City Councils May Sponsor Generic Prayer, Appeals Court Rules.
In an 11-2 en banc decision Oct. 27, the 10th Circuit Court of Appeals upheld a lower court decision approving the prayer policy of the Murray, Utah, City Council.
The dispute started in 1994 when Murray resident Tom Snyder requested permission to address the council during its "reverence period." Snyder, an opponent of city council invocations, wanted to say a prayer opening, "Our Mother, who art in Heaven, if indeed, there is a Heaven." He also wanted to pray to stop "self-righteous politicians" from misusing God's name and for the preservation of the separation of church and state.
Murray officials refused to give Snyder time to speak, arguing that his prayer was political in nature and designed to disparage other faiths. The city said its policy did not obligate it to include prayers from all different perspectives,
The appellate panel agreed. Writing for the majority, Judge David Ebel cited the Supreme Court's 1983 Marsh v. Chambers decision, which upheld the right of state legislatures to hire chaplains and open sessions with prayers.
"[A]s a consequence of the fact that this genre of government religious activity cannot exist without the government actually selecting someone to offer such prayer, the decision in Marsh also must be read as establishing the constitutional principle that a legislative body does not violate the Establishment Clause when it chooses a particular person to give its invocational prayers," wrote Ebel. "Similarly, there can be no Establishment Clause violation merely in the fact that a legislative body chooses not to appoint a certain person to give its prayers. The act of choosing one person necessarily is an act of excluding others, and as a result, if Marsh allows a legislative body to select a speaker for invocational prayers, then it also allows the legislative body to exclude other speakers."
The court majority went on to declare, "What matters under Marsh is whether the prayer to be offered fits within the genre of legislative invocational prayers `that has become part of the fabric of our society' and constitutes a `tolerable acknowledgement of beliefs widely held among the people'.... The genre [of prayer] approved in Marsh is a kind of ecumenical activity that seeks to bind peoples of varying faiths together in a common purpose."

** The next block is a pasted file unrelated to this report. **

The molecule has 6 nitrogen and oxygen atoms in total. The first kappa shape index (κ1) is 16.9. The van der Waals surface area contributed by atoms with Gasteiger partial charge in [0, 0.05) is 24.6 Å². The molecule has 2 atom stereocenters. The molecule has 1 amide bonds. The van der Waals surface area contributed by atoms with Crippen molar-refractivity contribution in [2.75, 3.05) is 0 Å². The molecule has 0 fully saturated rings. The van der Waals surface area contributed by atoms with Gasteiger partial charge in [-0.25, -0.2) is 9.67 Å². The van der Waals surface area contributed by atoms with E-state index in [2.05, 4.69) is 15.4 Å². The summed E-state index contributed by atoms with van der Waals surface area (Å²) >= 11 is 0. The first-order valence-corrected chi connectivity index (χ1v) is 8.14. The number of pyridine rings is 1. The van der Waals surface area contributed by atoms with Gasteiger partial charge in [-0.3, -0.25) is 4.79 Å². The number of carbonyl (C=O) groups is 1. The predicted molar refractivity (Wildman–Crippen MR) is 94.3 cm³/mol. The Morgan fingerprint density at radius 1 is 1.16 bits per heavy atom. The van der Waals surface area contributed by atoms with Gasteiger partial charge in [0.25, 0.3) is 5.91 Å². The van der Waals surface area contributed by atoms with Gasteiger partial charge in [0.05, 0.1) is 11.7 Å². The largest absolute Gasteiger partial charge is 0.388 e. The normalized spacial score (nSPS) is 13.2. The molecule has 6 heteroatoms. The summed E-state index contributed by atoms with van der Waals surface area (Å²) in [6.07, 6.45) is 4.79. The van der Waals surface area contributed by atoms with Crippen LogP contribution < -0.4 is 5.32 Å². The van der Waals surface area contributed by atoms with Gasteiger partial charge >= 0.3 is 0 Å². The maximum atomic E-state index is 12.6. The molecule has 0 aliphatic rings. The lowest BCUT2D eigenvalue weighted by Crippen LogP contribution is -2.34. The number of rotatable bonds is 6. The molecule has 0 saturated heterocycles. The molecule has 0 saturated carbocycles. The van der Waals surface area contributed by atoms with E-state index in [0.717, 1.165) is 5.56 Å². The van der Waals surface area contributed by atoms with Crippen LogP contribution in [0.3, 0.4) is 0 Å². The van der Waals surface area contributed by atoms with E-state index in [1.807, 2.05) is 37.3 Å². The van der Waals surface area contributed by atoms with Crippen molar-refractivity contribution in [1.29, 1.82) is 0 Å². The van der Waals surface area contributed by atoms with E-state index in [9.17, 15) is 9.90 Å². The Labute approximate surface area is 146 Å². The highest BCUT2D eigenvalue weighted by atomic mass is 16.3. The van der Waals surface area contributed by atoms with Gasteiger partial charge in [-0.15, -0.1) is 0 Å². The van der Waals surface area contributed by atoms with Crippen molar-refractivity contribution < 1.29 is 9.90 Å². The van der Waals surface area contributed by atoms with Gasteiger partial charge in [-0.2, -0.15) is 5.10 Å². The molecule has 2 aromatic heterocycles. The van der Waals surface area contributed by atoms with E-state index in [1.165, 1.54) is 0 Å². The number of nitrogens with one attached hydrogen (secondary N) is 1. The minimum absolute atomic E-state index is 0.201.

Judge Mary Beck Briscoe dissented, writing, "In the end, the city cannot have it both ways: it cannot purport to open the reverence period to a broad cross-section of the community without restrictions, while at the same time limiting a particular speaker's access to the reverence period because of its distaste for the speaker's proposed message. Thus, I believe it must either allow Snyder the opportunity to give his tendered prayer or cease its currently-formatted reverence period altogether."
Snyder's attorney, Brian Barnard, said he is considering appealing the Synder v. Murray City Corporation case to the U.S. Supreme Court.
In other news about civil religion:
* Two non-Christian members of the Dallas City Council have requested that visiting clergy deliver more generic opening prayers instead of ones that refer to Jesus Christ.
Council member Laura Miller, who is Jewish, told The Dallas Morning News, "Every week that I've been there, we talk about Jesus Christ, and I flinch. We're at City Hall, why are we hearing about Jesus Christ?" Lois Finkleman, a council member who is also Jewish, said she raised the issue a year ago with a fellow council member and was told the issue wasn't worth fighting over.
Dallas Assistant City Secretary Barry Davis, who is responsible for selecting the guest ministers, said he tried eight years ago to persuade religious leaders to deliver "non-denominational" prayers, but most refused. "Most of them will say, `Don't tell me how to pray,'" Davis said. "The majority of them will tell you to go fly a kite."
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|Publication:||Church & State|
|Date:||Dec 1, 1998|
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